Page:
Sunday, January 5, 2014

Aloo Matar - Simple Magic with Potatoes and Peas

To All My Blogger Friends and Readers " A Very Happy New Year".

Magic...Yesss...sometimes we do have magic in our busy daily lifestyle. It comes in varied forms. One of the magical forms that I have in my day-to-day busy schedule is FOOD.... Trust me! I am not joking....

When some of the daily food recipes create magic...you do feel good. I call that magic as "Comfort Food". I feel magical when I have these foods. I am a person who hates lingering around a place for a long time. Kitchen is a place where I finish my stuff in a given period of time. I don't like recipes that take a long time. That's why you would see most of my recipes are quickies.




I would prefer to sit with my toddler and spend some more time with him rather than dillydallying....

Saturday, December 28, 2013

Makai Malai Paneer - No Onion No Garlic

Sometimes we do yearn for a "yummy-yummy-tasty tasty" meal. What happens when it is a NO ONION NO GARLIC day. Oh I mean days when you cannot ingest the key players in the kitchen (onion and garlic). 

I happen to have these days. But God charges my axons and dandrons and I can make some nice and tasty sabji or a complete meal without the key players.

One of the sabjis that I made was the regular Malai Paneer with some Makai (boiled sweetcorn) and that too a no onion- no garlic one. Boy it did taste good and I need to share it with people who truly understand what taste means.

Cottage Cheese and Sweetcorn in a Creamy Sauce
 My little one loved the taste. He was "YUM YUM". Hope to make this again soon.

Serves: 4, Preparation time: 15 mins, Cooking Time: 15 mins

Ingredients
  • Sweetcorn kernels, 1 cup, boiled
  • Paneer, 100 gms
  • Chilli powder, 1/2 tsp
  • Turmeric Powder, 1/4 tsp
  • Cumin Powder, 1/4 tsp 
  • Kitchen King Masala, 1/4 tsp
  • Cream, 1/2 cup
  • Milk, 1/2 cup
  • Salt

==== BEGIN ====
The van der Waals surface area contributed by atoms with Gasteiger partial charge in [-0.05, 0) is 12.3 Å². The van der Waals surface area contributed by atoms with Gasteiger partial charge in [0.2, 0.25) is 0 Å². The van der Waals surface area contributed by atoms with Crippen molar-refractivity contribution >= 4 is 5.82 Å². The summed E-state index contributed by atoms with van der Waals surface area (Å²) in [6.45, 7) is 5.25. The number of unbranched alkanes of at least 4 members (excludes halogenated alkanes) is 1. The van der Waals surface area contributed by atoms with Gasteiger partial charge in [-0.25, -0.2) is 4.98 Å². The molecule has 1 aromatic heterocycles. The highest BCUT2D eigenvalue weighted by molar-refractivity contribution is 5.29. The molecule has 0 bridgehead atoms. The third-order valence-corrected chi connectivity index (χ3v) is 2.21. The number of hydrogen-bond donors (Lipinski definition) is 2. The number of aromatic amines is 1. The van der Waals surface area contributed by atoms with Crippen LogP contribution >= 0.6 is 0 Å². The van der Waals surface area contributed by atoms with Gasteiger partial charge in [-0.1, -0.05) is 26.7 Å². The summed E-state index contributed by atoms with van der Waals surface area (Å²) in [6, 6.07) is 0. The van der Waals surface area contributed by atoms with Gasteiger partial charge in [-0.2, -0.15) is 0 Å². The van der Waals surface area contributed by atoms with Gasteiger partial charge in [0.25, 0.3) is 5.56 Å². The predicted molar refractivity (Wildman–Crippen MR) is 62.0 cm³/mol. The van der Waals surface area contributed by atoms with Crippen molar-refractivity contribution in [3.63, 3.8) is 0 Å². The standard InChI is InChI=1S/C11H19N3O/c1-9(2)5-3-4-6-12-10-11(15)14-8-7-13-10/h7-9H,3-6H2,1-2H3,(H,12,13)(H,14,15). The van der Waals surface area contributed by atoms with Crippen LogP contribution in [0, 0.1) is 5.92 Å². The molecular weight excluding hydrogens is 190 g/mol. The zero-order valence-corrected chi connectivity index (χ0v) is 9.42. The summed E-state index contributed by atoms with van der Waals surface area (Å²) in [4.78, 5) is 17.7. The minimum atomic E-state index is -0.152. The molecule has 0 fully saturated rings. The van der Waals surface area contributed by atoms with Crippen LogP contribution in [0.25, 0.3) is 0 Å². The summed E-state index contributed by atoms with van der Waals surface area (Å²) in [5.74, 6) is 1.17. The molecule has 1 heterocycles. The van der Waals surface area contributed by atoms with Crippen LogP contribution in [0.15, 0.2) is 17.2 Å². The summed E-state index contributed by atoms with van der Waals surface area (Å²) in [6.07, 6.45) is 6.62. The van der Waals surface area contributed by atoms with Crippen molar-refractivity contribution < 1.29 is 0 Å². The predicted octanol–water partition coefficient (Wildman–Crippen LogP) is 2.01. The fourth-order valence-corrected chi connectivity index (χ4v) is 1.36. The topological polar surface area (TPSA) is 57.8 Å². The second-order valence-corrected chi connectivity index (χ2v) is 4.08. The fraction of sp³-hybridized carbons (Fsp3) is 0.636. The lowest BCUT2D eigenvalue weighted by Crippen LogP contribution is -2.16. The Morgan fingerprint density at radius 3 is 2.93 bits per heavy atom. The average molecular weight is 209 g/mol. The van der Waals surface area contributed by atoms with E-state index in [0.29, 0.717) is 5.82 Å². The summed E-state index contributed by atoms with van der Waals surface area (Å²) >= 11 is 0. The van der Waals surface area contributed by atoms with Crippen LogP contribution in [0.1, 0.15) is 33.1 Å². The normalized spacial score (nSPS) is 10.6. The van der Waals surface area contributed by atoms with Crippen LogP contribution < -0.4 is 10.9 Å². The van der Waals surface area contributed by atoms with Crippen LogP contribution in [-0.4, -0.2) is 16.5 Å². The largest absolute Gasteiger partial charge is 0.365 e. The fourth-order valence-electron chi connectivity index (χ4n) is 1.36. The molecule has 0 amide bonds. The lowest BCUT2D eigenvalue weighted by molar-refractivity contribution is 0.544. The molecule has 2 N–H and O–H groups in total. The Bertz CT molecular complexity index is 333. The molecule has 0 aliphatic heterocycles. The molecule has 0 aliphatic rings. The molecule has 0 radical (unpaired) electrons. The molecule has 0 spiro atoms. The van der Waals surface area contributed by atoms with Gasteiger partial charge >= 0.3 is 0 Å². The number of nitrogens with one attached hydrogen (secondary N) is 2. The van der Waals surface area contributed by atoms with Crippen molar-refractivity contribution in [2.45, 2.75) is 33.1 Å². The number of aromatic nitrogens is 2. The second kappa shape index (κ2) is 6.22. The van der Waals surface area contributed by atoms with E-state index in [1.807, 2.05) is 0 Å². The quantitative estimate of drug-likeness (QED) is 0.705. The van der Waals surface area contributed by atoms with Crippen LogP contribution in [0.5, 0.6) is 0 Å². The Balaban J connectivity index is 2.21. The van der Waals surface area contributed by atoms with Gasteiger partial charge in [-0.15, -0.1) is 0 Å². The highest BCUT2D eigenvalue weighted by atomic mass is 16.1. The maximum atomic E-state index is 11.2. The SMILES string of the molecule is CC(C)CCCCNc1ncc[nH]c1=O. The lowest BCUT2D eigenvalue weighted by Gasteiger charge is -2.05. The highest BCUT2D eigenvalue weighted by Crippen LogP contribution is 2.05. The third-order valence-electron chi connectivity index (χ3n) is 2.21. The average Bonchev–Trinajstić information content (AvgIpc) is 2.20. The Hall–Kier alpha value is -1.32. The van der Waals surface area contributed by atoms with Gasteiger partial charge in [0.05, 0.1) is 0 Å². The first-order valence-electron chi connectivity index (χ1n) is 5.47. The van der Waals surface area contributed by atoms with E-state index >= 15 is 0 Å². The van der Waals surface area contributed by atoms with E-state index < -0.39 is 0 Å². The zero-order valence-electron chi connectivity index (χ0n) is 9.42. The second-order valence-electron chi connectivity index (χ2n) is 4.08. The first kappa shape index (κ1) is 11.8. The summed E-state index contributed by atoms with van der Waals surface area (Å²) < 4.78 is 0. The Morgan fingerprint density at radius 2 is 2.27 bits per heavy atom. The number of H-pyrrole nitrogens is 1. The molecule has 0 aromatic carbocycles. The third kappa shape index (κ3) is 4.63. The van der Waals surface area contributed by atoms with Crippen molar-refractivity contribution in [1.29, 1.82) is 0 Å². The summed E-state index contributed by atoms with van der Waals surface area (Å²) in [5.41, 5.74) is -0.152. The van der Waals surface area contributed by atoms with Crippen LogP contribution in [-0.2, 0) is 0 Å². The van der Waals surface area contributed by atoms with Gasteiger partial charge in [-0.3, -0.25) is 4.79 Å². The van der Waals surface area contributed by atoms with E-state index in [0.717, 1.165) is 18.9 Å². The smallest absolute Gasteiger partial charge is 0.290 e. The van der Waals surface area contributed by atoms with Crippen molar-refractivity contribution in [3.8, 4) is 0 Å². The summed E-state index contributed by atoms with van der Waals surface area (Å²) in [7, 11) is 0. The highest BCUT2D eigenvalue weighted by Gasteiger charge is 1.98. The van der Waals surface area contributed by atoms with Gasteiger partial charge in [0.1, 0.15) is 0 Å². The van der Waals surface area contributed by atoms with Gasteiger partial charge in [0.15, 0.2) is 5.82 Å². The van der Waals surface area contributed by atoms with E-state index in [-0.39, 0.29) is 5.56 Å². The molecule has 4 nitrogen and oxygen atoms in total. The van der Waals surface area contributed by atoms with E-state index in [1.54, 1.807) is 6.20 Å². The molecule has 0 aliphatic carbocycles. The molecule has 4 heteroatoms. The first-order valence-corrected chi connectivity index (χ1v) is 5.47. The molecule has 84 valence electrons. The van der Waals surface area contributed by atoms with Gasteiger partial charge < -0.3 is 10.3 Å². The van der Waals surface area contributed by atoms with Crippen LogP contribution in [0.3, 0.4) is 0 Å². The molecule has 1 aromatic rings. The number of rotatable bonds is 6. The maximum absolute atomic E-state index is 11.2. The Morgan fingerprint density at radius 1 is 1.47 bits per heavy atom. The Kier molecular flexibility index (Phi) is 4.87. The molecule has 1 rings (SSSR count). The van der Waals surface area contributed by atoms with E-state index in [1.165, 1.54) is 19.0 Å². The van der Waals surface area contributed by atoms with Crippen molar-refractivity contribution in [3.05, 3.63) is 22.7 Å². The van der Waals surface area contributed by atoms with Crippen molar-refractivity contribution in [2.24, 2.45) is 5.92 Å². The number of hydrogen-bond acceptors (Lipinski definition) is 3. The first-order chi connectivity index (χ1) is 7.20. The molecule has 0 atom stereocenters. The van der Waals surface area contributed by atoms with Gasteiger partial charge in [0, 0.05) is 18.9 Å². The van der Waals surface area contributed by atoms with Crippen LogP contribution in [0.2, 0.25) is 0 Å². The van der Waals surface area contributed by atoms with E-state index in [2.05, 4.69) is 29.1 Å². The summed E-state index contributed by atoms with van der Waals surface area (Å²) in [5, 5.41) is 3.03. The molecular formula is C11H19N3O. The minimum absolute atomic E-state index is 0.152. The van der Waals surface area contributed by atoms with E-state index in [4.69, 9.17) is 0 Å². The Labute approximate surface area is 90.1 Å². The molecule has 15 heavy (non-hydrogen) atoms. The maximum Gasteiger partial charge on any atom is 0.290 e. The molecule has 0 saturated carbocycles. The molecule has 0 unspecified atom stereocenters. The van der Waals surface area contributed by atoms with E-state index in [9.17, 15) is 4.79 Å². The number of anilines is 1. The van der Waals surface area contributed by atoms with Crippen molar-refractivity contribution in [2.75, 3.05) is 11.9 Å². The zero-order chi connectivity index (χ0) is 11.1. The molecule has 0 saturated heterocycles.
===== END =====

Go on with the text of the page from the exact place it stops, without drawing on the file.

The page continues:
• Sugar
  • Chopped coriander leaves


Method
  1. In a pan, heat some oil. When the oil is heated, add the corn.
  2. Saute well on a slow flame for a while till the corn becomes golden.
  3. Add the chilli powder, turmeric powder, cumin powder, and the Kitchen King Masala. Mix well.
  4. Now add some salt. Add the paneer pieces and mix well.
  5. Meanwhile, in a bowl mix well the milk, cream, and some sugar. (The sugar prevents the curdling of cream and milk in the gravy).
  6. Pour this mixture in the pan and mix well lightly. The gas flame should be low. If it is high, the cream mixture will curdle. Add some water. Mix well.
  7. Let the gravy simmer for a while.
  8. Garnish with the chopped coriander leaves.

Sunday, December 8, 2013

Safed Chane ki Sukhi Sabji

I have embarked a new journey...Started working again. The starting two weeks were a bit difficult as little Rohan is still getting used to the fact that he can stay without me. The separation anxiety is higher in the morning when he goes to school and I need to rush to work. Hopefully, things will become better.

It has been a long time since I posted a recipe. This recipe has been lying in my drafts for a long time. I made this couple of weeks ago. It is a simple, flavourful, and dry sabji. A great goer with hot phulkas or rotis.

A quickie made of white dry peas, which are soaked over night.

      
Dry Sabji of White Peas


















Wednesday, November 6, 2013

Choti Methi Ki Sabji - Baby Fenugreek Leaves in a Dry Gravy

Lunch times (Late eigthies)

Ajji: Open your mouth
Little Me: NO
Ajji: Please eat it. It is is not bitter like the other Methi.
Little Me: I DON'T WANT IT!
(Some chasing and running involved)

AJJI gives up.

I still remember the "Running-Catching" during meal times. This took place only when foods and tastes that I hated were involved. The above conversation took place when Ajji made Methi ki sabji or upkaris that involved the fenugreek and its varied forms.

Baby Methi Sabji

Monday, October 28, 2013

Red Chauli Dal - Guilt-Free

For some reason when I make this dish, the memories of monsoon season start fluttering in my head. The sheer redness of the red chauli or "chira" in Malayalam creates an excitement within the heart.

I remember there were kindergarten days when my Ajji used to run after me and feed me rice and this dal. Sometimes, I used to be out of sight when I heard her footsteps during lunch time. I HATED THIS DAL.Years after, during my teenage years, I had this dal at my friend's place (not knowing actually that this was one of my nonfavourites). I praised aunty a lot saying "Wah aunty kya mast dal hain" (Aunty, you have made a amazing dal). Soon thereafter my friend burst into a bubbling laughter "heehee..haaahaaa....You just ate what you hate" and I was :O. :(....I came home and I said sorry to my granny. After that episode, I graciously eat what my granny cooked...So here is the guilt-free dal that taught me a worthy lesson.


Red Chauli Dal


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